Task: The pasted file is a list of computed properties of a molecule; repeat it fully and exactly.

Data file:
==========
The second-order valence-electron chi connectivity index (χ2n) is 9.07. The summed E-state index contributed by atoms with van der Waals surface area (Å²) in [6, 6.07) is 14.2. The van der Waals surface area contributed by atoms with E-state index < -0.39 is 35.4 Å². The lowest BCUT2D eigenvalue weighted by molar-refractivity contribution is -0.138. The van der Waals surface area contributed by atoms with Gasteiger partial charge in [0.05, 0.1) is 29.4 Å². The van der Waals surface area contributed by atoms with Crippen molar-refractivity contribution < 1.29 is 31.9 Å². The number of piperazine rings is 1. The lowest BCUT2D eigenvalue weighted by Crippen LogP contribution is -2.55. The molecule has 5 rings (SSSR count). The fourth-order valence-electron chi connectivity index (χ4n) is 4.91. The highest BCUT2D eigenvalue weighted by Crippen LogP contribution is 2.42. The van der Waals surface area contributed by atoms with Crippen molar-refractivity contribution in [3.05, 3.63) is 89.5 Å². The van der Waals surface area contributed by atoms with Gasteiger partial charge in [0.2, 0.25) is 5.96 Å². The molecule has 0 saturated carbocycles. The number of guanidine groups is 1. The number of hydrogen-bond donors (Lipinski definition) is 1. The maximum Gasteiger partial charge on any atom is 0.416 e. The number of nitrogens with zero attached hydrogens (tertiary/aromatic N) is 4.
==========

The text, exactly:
The second-order valence-electron chi connectivity index (χ2n) is 9.07. The summed E-state index contributed by atoms with van der Waals surface area (Å²) in [6, 6.07) is 14.2. The van der Waals surface area contributed by atoms with E-state index < -0.39 is 35.4 Å². The lowest BCUT2D eigenvalue weighted by molar-refractivity contribution is -0.138. The van der Waals surface area contributed by atoms with Gasteiger partial charge in [0.05, 0.1) is 29.4 Å². The van der Waals surface area contributed by atoms with Crippen molar-refractivity contribution < 1.29 is 31.9 Å². The number of piperazine rings is 1. The lowest BCUT2D eigenvalue weighted by Crippen LogP contribution is -2.55. The molecule has 5 rings (SSSR count). The fourth-order valence-electron chi connectivity index (χ4n) is 4.91. The highest BCUT2D eigenvalue weighted by Crippen LogP contribution is 2.42. The van der Waals surface area contributed by atoms with Crippen molar-refractivity contribution in [3.05, 3.63) is 89.5 Å². The van der Waals surface area contributed by atoms with Gasteiger partial charge in [0.2, 0.25) is 5.96 Å². The molecule has 0 saturated carbocycles. The number of guanidine groups is 1. The number of hydrogen-bond donors (Lipinski definition) is 1. The maximum Gasteiger partial charge on any atom is 0.416 e. The number of nitrogens with zero attached hydrogens (tertiary/aromatic N) is 4.